The Agency recently published a tolerance rulemaking for fluxapyroxad. See Federal Register of May 5, 2016 (81 FR 27019) (FRL-9945-48). The toxicological profile and endpoints used for human risk assessment have not changed since that time. Therefore, the Agency is relying on that discussion of the toxicological profile and the toxicological endpoints for this rulemaking as well. Please refer to Unit III. B of the final rule published in the Federal Register of May 5, 2016 (81 FR 27019) (FRL-9945-48). In addition, specific information on the studies received and the nature of the adverse effects caused by fluxapyroxad as well as the no-observed-adverse-effect-level (NOAEL) and the lowest-observed-adverse-effect-level (LOAEL) from the toxicity studies can be found at in document, “Human Health Risk Assessment for Use of Fluxaproxad on Imported Banana, Coffee, Mango, and Papaya.” at pp. 12 in docket ID number EPA-HQ-OPP-2016-0380.

B. Exposure Assessment

1. Dietary exposure from food and feed uses. In evaluating dietary exposure to fluxapyroxad, EPA considered exposure under the petitioned-for tolerances as well as all existing fluxapyroxad tolerances in 40 CFR 180.666. EPA assessed dietary exposures from fluxapyroxad in food as follows:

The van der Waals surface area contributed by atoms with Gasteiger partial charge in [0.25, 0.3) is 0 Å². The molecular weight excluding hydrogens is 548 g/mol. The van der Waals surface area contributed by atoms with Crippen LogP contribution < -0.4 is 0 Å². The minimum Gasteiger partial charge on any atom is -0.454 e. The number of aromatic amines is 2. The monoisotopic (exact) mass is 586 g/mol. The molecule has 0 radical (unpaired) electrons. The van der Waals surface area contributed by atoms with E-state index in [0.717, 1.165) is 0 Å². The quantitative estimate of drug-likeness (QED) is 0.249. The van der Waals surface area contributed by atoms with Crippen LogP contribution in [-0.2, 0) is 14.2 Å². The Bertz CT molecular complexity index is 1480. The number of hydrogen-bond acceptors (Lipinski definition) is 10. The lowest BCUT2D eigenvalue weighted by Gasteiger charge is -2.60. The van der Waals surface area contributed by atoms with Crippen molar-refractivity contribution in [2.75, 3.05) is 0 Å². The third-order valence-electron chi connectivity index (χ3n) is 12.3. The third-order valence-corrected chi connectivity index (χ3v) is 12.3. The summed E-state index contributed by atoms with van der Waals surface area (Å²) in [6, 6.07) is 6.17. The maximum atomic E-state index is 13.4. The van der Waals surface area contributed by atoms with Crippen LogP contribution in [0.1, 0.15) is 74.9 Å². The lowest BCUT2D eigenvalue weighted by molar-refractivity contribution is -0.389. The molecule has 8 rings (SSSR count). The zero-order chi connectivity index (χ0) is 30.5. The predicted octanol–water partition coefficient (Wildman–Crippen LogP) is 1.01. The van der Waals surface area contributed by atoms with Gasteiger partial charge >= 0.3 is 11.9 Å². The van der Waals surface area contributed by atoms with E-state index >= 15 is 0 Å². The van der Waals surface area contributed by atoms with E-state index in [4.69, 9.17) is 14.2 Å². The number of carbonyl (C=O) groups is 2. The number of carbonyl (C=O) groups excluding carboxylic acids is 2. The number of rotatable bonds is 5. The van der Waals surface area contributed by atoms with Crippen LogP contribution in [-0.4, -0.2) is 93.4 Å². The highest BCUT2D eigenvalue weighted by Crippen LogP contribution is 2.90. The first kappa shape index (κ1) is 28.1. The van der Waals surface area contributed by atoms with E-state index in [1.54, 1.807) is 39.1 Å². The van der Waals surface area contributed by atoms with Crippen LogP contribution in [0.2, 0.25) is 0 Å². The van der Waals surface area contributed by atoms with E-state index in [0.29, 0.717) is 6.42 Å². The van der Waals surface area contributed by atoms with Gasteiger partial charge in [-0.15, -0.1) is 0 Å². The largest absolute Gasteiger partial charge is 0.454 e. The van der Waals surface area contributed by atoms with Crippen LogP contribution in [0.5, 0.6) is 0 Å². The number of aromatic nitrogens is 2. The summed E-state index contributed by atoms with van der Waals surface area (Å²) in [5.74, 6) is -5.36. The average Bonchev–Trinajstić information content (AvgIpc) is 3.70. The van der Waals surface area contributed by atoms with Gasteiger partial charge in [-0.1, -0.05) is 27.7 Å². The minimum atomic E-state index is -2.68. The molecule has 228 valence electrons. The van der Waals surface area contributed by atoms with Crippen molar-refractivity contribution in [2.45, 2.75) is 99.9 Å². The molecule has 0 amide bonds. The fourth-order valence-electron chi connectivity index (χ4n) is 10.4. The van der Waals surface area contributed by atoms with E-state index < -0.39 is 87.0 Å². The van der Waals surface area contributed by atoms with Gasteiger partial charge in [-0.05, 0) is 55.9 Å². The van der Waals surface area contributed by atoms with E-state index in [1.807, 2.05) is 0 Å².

i. Acute exposure. Quantitative acute dietary exposure and risk assessments are performed for a food-use pesticide, if a toxicological study has indicated the possibility of an effect of concern occurring as a result of a 1-day or single exposure.

Such effects were identified for fluxapyroxad. In estimating acute dietary exposure, EPA used food consumption information from the United States Department of Agriculture (USDA) 2003-2008 food consumption data NHANES/WWEIA. Tolerance level residues adjusted to account for the metabolites of concern (M700F008) and 100% crop treated assumptions were used for all plant commodities.